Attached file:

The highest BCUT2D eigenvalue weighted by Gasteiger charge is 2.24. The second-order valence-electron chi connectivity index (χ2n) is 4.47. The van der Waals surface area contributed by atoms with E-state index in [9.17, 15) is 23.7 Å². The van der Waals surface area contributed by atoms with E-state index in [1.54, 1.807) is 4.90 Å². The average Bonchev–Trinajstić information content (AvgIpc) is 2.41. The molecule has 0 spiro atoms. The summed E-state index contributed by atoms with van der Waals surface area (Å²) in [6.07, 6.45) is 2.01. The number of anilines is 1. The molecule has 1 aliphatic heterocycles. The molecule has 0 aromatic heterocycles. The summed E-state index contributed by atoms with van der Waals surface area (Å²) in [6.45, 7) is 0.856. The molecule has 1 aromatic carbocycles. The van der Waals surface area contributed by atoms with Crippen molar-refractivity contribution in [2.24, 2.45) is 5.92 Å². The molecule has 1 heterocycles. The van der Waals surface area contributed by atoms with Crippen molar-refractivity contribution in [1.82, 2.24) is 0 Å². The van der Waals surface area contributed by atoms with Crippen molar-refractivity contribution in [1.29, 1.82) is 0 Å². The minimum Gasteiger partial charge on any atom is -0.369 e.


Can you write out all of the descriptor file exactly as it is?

The highest BCUT2D eigenvalue weighted by Gasteiger charge is 2.24. The second-order valence-electron chi connectivity index (χ2n) is 4.47. The van der Waals surface area contributed by atoms with E-state index in [9.17, 15) is 23.7 Å². The van der Waals surface area contributed by atoms with E-state index in [1.54, 1.807) is 4.90 Å². The average Bonchev–Trinajstić information content (AvgIpc) is 2.41. The molecule has 0 spiro atoms. The summed E-state index contributed by atoms with van der Waals surface area (Å²) in [6.07, 6.45) is 2.01. The number of anilines is 1. The molecule has 1 aliphatic heterocycles. The molecule has 0 aromatic heterocycles. The summed E-state index contributed by atoms with van der Waals surface area (Å²) in [6.45, 7) is 0.856. The molecule has 1 aromatic carbocycles. The van der Waals surface area contributed by atoms with Crippen molar-refractivity contribution in [2.24, 2.45) is 5.92 Å². The molecule has 1 heterocycles. The van der Waals surface area contributed by atoms with Crippen molar-refractivity contribution in [1.82, 2.24) is 0 Å². The van der Waals surface area contributed by atoms with Crippen molar-refractivity contribution in [1.29, 1.82) is 0 Å². The minimum Gasteiger partial charge on any atom is -0.369 e.